## Interpretations of Probability, Nonstandard Analysis and Confirmation Theory

Research output: Book/Report › Commissioned report

Date | Published - 1991 |
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Publisher | King's College, London |
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Original language | English |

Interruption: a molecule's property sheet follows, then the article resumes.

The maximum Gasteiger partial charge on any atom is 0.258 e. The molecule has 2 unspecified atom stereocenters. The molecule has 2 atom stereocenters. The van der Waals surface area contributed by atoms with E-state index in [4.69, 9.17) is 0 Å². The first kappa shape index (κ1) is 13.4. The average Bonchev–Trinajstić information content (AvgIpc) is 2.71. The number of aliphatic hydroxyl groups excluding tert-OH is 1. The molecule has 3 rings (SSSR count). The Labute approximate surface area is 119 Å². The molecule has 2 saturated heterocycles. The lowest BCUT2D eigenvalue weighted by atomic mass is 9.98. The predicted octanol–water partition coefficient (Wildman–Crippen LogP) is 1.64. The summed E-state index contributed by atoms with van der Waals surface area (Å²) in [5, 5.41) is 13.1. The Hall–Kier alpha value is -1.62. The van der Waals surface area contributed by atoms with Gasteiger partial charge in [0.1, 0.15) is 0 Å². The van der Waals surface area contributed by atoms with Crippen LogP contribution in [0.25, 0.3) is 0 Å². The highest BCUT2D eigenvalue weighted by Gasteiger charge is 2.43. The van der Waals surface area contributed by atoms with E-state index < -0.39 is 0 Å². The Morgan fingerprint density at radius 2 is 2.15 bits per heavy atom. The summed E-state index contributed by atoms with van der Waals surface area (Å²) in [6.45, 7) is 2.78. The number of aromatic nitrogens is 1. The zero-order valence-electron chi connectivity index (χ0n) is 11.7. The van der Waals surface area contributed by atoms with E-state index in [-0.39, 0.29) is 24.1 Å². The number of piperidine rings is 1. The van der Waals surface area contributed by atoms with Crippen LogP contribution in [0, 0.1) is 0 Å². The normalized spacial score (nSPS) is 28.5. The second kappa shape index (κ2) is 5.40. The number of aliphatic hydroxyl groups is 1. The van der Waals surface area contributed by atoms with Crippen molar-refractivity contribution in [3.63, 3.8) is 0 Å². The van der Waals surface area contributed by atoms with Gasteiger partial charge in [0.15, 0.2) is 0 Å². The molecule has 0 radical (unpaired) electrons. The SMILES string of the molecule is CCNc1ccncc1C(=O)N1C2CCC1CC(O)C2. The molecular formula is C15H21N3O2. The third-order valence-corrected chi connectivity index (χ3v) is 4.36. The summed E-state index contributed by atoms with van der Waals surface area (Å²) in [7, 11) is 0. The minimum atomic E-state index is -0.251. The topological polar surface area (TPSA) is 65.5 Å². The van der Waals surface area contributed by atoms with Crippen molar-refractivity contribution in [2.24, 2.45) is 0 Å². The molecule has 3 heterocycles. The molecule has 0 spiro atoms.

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The first chapter presents Bayesian confirmation theory. We then construct em infinitesimal numbers and use them to represent the probability of unrefuted hypotheses of standard probability zero. Popper's views on the nature of hypotheses, of probability and confirmation are criticised. It is shown that Popper conflates em total confirmation with em weight of evidence. It is argued that Popper's em corroboration can be represented in a Bayesian formalism. Popper's propensity theory is discussed. A modified propensity interpretation is presented where probabilities are defined relative to em descriptions of generating conditions. The logical interpretation is briefly discussed and rejected. A Bayesian account of estimating the values of objective probabilities is given, and some of its properties are proved. em Belief functions are then compared with probabilities. It is concluded that belief functions offer a more elegant representation of the impact of evidence. Both measures are then discussed in relation to various em betting procedures designed to elicit their values from an individual's belief state. De Finetti's arguments concerning `coherence' are discussed. It is then shown that it is not possible to use bets to derive belief function values unless the better is allowed to vary the amount of the stake. Hume's thinking on induction is discussed. It is argued that some of the problems of Popper's philosophy derive from Hume's. The em Popper-Miller argument is presented and criticised. It is concluded that the core of the argument is valid, but of limited applicability. The correspondence between probabilistic support and deductive relations is discussed. There are two appendices. The first criticises Popper's view on the connection between the content and testability of a hypothesis. The second concerns a nonstandard probability measure proposed in 1967.

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